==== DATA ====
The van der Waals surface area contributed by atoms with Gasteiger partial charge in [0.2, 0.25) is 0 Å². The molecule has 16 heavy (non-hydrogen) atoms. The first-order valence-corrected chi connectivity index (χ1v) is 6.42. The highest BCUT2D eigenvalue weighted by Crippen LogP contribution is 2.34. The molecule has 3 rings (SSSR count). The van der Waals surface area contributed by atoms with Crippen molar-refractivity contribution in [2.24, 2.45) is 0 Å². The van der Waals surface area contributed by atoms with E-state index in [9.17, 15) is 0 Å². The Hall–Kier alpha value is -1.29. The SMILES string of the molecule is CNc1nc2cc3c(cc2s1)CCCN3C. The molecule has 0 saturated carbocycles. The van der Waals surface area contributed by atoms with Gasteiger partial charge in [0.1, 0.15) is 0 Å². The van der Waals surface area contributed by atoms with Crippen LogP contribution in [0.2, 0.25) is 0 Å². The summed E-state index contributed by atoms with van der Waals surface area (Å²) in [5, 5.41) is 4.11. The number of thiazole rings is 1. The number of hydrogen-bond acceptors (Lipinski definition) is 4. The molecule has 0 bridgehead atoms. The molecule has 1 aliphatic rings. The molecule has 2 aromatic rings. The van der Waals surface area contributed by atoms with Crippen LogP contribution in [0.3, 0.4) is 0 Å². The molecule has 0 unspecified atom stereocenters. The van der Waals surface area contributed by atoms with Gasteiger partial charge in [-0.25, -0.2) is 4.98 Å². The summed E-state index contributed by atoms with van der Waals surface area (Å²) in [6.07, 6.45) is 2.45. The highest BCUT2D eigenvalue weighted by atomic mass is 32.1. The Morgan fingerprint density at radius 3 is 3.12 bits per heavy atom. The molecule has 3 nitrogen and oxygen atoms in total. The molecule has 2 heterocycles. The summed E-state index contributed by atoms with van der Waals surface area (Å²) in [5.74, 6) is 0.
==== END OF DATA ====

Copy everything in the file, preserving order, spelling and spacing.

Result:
The van der Waals surface area contributed by atoms with Gasteiger partial charge in [0.2, 0.25) is 0 Å². The molecule has 16 heavy (non-hydrogen) atoms. The first-order valence-corrected chi connectivity index (χ1v) is 6.42. The highest BCUT2D eigenvalue weighted by Crippen LogP contribution is 2.34. The molecule has 3 rings (SSSR count). The van der Waals surface area contributed by atoms with Crippen molar-refractivity contribution in [2.24, 2.45) is 0 Å². The van der Waals surface area contributed by atoms with E-state index in [9.17, 15) is 0 Å². The Hall–Kier alpha value is -1.29. The SMILES string of the molecule is CNc1nc2cc3c(cc2s1)CCCN3C. The molecule has 0 saturated carbocycles. The van der Waals surface area contributed by atoms with Gasteiger partial charge in [0.1, 0.15) is 0 Å². The van der Waals surface area contributed by atoms with Crippen LogP contribution in [0.2, 0.25) is 0 Å². The summed E-state index contributed by atoms with van der Waals surface area (Å²) in [5, 5.41) is 4.11. The number of thiazole rings is 1. The number of hydrogen-bond acceptors (Lipinski definition) is 4. The molecule has 0 bridgehead atoms. The molecule has 1 aliphatic rings. The molecule has 2 aromatic rings. The van der Waals surface area contributed by atoms with Crippen LogP contribution in [0.3, 0.4) is 0 Å². The molecule has 0 unspecified atom stereocenters. The van der Waals surface area contributed by atoms with Gasteiger partial charge in [-0.25, -0.2) is 4.98 Å². The summed E-state index contributed by atoms with van der Waals surface area (Å²) in [6.07, 6.45) is 2.45. The highest BCUT2D eigenvalue weighted by atomic mass is 32.1. The Morgan fingerprint density at radius 3 is 3.12 bits per heavy atom. The molecule has 3 nitrogen and oxygen atoms in total. The molecule has 2 heterocycles. The summed E-state index contributed by atoms with van der Waals surface area (Å²) in [5.74, 6) is 0.